By the end of February 2020, cases of coronavirus (Covid-19) in Italy were climbing with remarkable speed. Individuals were leaving the country’s north with no symptoms, unknowingly carrying the virus, and turning up in other places around the world. Sure enough, the first cases of Covid-19 that cannot be traced back to travellers from previously affected places have begun to appear in England. By 1 March, Scotland’s first case took the UK total to 36, and that figure has since increased to 85 at the time of writing.
Italy is seeing the numbers of those infected double every few days. Therefore it is probable that, within a week or two, UK cases will have risen to around 300 and that thousands of people will have been infected by mid-March.
Within weeks of its outbreak in December 2019, Chinese scientists made the genetic sequence of coronavirus (Sars-CoV-2) publicly available, enabling the search for a vaccine to begin in haste. There are different approaches to vaccine design. The polio virus, for example, was originally grown in bulk before being chemically “inactivated” and then injected into people. Small parts of the virus called antigens stimulate antibodies that then pounce if the real virus enters the body.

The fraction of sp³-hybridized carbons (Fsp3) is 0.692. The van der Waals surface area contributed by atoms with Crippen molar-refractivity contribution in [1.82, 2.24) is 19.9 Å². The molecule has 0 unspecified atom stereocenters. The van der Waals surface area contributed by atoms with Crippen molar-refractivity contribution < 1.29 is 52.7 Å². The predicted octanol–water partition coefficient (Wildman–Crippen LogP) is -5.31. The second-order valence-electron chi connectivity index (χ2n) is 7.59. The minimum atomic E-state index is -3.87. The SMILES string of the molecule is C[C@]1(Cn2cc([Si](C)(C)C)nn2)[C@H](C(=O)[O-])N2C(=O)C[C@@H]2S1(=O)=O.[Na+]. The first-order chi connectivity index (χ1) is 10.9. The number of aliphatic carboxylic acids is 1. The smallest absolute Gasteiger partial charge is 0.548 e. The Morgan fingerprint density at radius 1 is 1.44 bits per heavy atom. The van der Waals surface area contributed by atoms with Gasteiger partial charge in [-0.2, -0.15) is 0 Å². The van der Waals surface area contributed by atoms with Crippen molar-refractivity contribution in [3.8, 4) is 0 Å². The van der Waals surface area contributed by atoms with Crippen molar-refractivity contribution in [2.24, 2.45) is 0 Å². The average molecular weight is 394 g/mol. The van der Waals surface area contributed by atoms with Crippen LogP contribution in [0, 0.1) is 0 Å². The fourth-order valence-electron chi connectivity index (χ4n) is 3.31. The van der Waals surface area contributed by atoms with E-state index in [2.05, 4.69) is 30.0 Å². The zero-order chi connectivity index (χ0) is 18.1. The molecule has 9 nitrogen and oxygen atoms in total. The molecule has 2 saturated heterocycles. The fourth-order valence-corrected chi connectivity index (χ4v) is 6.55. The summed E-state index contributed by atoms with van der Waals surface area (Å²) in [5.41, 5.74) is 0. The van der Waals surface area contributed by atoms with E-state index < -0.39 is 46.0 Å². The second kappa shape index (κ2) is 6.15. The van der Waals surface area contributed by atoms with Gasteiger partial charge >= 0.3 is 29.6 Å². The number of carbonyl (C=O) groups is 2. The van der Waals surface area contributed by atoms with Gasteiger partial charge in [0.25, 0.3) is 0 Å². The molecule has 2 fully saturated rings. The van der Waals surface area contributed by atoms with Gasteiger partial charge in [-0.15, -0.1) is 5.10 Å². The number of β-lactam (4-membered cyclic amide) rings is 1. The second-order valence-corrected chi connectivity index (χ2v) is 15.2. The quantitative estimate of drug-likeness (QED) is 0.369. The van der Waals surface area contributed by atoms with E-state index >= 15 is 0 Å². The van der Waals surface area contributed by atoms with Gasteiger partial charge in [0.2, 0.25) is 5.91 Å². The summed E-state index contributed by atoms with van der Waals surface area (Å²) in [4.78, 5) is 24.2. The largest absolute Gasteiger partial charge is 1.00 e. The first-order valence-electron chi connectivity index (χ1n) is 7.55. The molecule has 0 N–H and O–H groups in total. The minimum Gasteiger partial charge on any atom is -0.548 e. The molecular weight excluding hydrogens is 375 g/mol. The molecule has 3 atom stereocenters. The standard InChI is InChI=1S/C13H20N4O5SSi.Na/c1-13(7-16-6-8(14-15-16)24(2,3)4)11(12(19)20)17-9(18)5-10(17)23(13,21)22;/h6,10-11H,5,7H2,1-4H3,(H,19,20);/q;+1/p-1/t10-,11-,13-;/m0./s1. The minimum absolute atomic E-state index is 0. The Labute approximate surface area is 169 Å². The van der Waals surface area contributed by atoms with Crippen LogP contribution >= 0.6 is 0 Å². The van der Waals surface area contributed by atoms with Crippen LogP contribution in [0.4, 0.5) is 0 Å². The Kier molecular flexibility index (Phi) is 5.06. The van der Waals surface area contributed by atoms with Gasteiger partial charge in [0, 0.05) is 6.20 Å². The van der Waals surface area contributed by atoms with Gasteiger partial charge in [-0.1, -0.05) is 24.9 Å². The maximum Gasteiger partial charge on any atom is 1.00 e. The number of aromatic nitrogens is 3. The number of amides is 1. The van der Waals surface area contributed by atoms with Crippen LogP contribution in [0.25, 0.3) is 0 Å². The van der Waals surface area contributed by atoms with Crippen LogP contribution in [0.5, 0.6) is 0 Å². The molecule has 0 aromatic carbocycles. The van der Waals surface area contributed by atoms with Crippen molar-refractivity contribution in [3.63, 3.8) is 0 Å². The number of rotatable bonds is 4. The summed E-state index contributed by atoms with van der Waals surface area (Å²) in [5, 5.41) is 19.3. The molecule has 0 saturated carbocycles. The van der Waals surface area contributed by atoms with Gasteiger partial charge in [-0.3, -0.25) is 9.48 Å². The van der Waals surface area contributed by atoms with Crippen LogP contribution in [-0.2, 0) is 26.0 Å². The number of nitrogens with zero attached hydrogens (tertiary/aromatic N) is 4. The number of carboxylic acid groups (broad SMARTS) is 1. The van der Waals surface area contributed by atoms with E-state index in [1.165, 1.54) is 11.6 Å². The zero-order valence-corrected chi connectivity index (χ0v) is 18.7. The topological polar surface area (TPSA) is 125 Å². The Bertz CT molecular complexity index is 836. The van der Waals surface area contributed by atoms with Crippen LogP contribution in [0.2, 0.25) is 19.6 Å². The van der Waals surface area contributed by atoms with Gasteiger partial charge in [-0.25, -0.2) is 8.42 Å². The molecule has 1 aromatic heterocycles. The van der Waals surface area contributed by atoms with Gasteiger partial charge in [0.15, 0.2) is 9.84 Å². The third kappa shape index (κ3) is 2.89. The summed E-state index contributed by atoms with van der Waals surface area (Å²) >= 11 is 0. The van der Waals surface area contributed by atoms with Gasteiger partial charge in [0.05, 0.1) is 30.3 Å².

Mutated live viruses, such as measles, mumps, and rubella, that no longer cause diseases provoke even stronger immunological responses. These whole-virus preparations, however, take time and resources to produce. Individual antigens in isolation can train the immune system without having to come into contact with the virus itself. The hepatitis B and human papillomavirus (HPV) vaccines are of this sub-unit type.
A recent variation on this approach involves “plug and play”, in which raw pieces of DNA or RNA (Ribonucleic acid) are injected into the body and then start producing sub-units of viral protein that the immune system learns to fight.
One US company, Moderna, has an RNA vaccine ready to test on the key Sars-CoV-2 S protein. Inovio Pharmaceuticals is another firm advocating the DNA approach. But testing the safety and efficacy of these vaccines will take months, and we won’t have a vaccine before 2021.
Of the dozens of pre-existing anti-viral drugs that were used in China following the outbreak’s start, only one is still being trialled – a compound called remdesivir, which was originally invented to stop the Ebola virus between 2014 and 2016 (it didn’t work). This compound targets an enzyme that replicates the genetic material in coronavirus. Remdesivir entered phase III clinical trials at the end of February 2020.
Unfortunately, even if the drug does work, the task of manufacturing enough to treat the millions of people around the world who will need it is gargantuan.
Without a vaccine, and with coronavirus spread across every continent except Antarctica, the World Health Organisation says that public health officials are in “unchartered territory”.